Published on January 25th, 2018 | by Rohit Sankar0
Vernon Philander’s rip-roaring opening spell at Wanderers sets the tempo
“Though Pujara and to an extent, Virat Kohli, got away, Philander’s outrageous opening spell – an exhibition of seam and swing in itself – was pivotal in South Africa’s disciplined bowling performance on day 1 of the third Test”.
Champion players stand up and deliver when it matters. It was his 50th Test match and India had won the toss and opted to bat first on a pitch that was famous for assisting the team batting first. But few know the Bull Ring as well as the South Africans. Even fewer know how important the conditions can be in this part of the World. One man, though, knows exactly what he needs to do on every surface – Vernon Philander.
The Johannesburg wicket is known for pace, bounce and carry. It does not really favour seam or swing. Philander’s primary weapon isn’t pace or bounce; it is subtle to extravagant movement off the deck combined with swing. In short, the Wanderers isn’t Philander’s cup of tea…usually.
Day 1 of the third Test against India was different. There had been overnight rains and overcast conditions were still prevalent when the Indian skipper opted to bite the bullet and bat first against a five-man pace attack. It was a bullish decision, one that Virat Kohli was expected to take. But with an extra seamer in his armoury and South Africa’s batting a tad vulnerable, he definitely missed a trick.
South African were going to make him pay for his mistake. Philander was going to make him pay for his mistake.
In his 50th Test match, Vernon Philander, steamed in, bowled in the mid-120s and seamed the ball in and out effortlessly under the cloudy sky. He comforted Lokesh Rahul with six balls moving away from him and then off the first ball of his next over, he brought one back into the opener and found the inside edge.
“For me it’s all about timing when to strike, because I’ll hold, hold, hold, hold and then (clicks his fingers), I’ll decide that it’s time. You need to try and sense the perfect opportunity to do that, and then be able to deliver that one specific ball. You might have one specific delivery with which you can get a batsman out, so you need to be able to produce it at the right time. That’s the key: to make sure that you know that you have this in your skill set, you’re going to set him up, and then when the time arises, you have to nail it. Because we all know that once a batter is in and the ball gets older, it’s a batsman’s game”, Philander had once expressed in an interview about his approach in Test cricket.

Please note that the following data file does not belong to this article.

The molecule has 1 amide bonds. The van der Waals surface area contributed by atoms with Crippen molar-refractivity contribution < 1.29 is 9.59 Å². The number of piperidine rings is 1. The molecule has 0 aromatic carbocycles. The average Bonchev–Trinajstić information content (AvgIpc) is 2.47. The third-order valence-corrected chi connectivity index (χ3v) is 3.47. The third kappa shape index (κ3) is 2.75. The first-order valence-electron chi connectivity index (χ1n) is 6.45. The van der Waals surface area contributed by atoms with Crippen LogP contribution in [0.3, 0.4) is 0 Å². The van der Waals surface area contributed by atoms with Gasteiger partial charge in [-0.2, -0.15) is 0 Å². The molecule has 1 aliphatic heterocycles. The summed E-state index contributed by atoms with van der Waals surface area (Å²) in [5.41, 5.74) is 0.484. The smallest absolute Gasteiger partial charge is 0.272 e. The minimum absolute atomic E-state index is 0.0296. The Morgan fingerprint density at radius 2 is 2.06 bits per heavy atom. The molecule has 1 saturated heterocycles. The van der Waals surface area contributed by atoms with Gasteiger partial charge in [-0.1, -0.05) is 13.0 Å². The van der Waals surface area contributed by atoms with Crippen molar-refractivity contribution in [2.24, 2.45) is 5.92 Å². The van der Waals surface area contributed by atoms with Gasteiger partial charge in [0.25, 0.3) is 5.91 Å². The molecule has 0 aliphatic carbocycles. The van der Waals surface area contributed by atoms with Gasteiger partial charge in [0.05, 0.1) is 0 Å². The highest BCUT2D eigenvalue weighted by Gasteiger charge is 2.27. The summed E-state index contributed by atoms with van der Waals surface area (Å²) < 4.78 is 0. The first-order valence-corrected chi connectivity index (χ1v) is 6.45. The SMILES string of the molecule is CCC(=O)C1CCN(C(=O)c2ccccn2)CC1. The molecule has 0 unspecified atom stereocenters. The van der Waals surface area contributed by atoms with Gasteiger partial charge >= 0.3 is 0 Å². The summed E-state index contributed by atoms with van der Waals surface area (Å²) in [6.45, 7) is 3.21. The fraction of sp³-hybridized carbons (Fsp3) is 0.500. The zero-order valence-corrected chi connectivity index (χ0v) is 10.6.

Watching him run in at the Wanderers, you couldn’t help but think that South Africa’s pace gun had a plan against every single batsman. He hit a tidy length, stuck to similar lines and kept seaming the ball either way.
Cheteshwar Pujara played a missed nearly half of the balls he faced from Philander. But it didn’t matter from India’s perspective. Any other batsman facing Philander in that first spell would have gifted his wicket within three to four balls. Pujara survived.
This was a master at work, well in control of proceedings and knowing exactly when to apply the “click”.
Philander’s first eight overs went for just one run, included seven maidens and umpteen plays and misses. On a wicket where bowling full was the norm, Philander was shorter. But with his skiddy ball, and medium pace, anything fuller would have been drivable.
“I’ve got a different mindset when I’m bowling with the new ball, because when I’m bowling with the new ball I’m wanting to get batters out. If it means making them to play more often then so be it – that’s why I always go for a couple more runs in my first spell than I will for the rest of the day. It’s simply because I’m looking to strike”, Philander speaks of how he utilises the new ball.
At the Bull Ring on Wednesday, though, he barely gave away anything. There was hardly a single loose ball on offer and the sole run taken off him had come off one that was slightly leg-sidish. Apart from that, he nearly bowled 47 perfect deliveries with the new ball. Later he would go on to dismiss Ajinkya Rahane off a no-ball, a minor glitch in his otherwise spotless performance in the innings. But it really was his initial burst that landed India in trouble.
At the end of his opening spell, India were 20/2 in 16 overs and the decision to bat first suddenly appeared extremely stupid. He had not only worked over India’s top three but also pushed them onto the back-foot so much so that a template was set for the other four in the pace attack to take advantage of. Though Pujara and to an extent, Virat Kohli, got away, Philander’s outrageous opening spell – an exhibition of seam and swing in itself – was pivotal in South Africa’s disciplined bowling performance on day 1 of the third Test. But for some missed chances in the field, India wouldn’t even have gotten till 187 against this five-man relentless pace attack.